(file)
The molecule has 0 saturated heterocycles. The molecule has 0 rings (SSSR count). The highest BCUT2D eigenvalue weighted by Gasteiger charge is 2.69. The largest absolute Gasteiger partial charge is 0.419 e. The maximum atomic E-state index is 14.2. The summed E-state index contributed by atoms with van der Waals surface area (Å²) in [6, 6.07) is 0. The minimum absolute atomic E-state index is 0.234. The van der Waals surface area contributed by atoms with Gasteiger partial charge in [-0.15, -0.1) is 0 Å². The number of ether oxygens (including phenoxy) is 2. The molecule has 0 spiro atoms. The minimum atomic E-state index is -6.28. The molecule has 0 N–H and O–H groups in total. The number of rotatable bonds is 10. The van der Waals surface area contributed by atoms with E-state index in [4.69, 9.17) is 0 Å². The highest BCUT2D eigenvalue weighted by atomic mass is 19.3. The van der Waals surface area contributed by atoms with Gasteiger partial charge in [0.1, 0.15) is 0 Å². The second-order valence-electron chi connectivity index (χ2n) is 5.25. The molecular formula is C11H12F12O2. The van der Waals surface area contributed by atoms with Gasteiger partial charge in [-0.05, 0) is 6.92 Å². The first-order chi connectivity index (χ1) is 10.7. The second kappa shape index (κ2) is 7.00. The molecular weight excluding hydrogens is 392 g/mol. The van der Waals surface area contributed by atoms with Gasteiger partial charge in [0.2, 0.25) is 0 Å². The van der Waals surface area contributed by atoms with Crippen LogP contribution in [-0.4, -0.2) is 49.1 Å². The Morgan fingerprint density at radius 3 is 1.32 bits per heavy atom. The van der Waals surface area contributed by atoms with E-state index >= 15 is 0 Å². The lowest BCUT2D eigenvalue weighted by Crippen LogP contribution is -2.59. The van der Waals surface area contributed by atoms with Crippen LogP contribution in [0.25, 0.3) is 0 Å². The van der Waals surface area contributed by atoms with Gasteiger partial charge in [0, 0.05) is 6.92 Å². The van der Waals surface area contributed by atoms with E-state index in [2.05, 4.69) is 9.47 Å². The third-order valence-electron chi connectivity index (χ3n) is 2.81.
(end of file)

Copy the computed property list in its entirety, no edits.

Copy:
The molecule has 0 saturated heterocycles. The molecule has 0 rings (SSSR count). The highest BCUT2D eigenvalue weighted by Gasteiger charge is 2.69. The largest absolute Gasteiger partial charge is 0.419 e. The maximum atomic E-state index is 14.2. The summed E-state index contributed by atoms with van der Waals surface area (Å²) in [6, 6.07) is 0. The minimum absolute atomic E-state index is 0.234. The van der Waals surface area contributed by atoms with Gasteiger partial charge in [-0.15, -0.1) is 0 Å². The number of ether oxygens (including phenoxy) is 2. The molecule has 0 spiro atoms. The minimum atomic E-state index is -6.28. The molecule has 0 N–H and O–H groups in total. The number of rotatable bonds is 10. The van der Waals surface area contributed by atoms with E-state index in [4.69, 9.17) is 0 Å². The highest BCUT2D eigenvalue weighted by atomic mass is 19.3. The van der Waals surface area contributed by atoms with Gasteiger partial charge in [0.1, 0.15) is 0 Å². The second-order valence-electron chi connectivity index (χ2n) is 5.25. The molecular formula is C11H12F12O2. The van der Waals surface area contributed by atoms with Gasteiger partial charge in [-0.05, 0) is 6.92 Å². The first-order chi connectivity index (χ1) is 10.7. The second kappa shape index (κ2) is 7.00. The molecular weight excluding hydrogens is 392 g/mol. The van der Waals surface area contributed by atoms with Gasteiger partial charge in [0.2, 0.25) is 0 Å². The van der Waals surface area contributed by atoms with Crippen LogP contribution in [-0.4, -0.2) is 49.1 Å². The Morgan fingerprint density at radius 3 is 1.32 bits per heavy atom. The van der Waals surface area contributed by atoms with E-state index >= 15 is 0 Å². The lowest BCUT2D eigenvalue weighted by Crippen LogP contribution is -2.59. The van der Waals surface area contributed by atoms with Crippen LogP contribution in [0.25, 0.3) is 0 Å². The van der Waals surface area contributed by atoms with Gasteiger partial charge in [0, 0.05) is 6.92 Å². The van der Waals surface area contributed by atoms with E-state index in [2.05, 4.69) is 9.47 Å². The third-order valence-electron chi connectivity index (χ3n) is 2.81.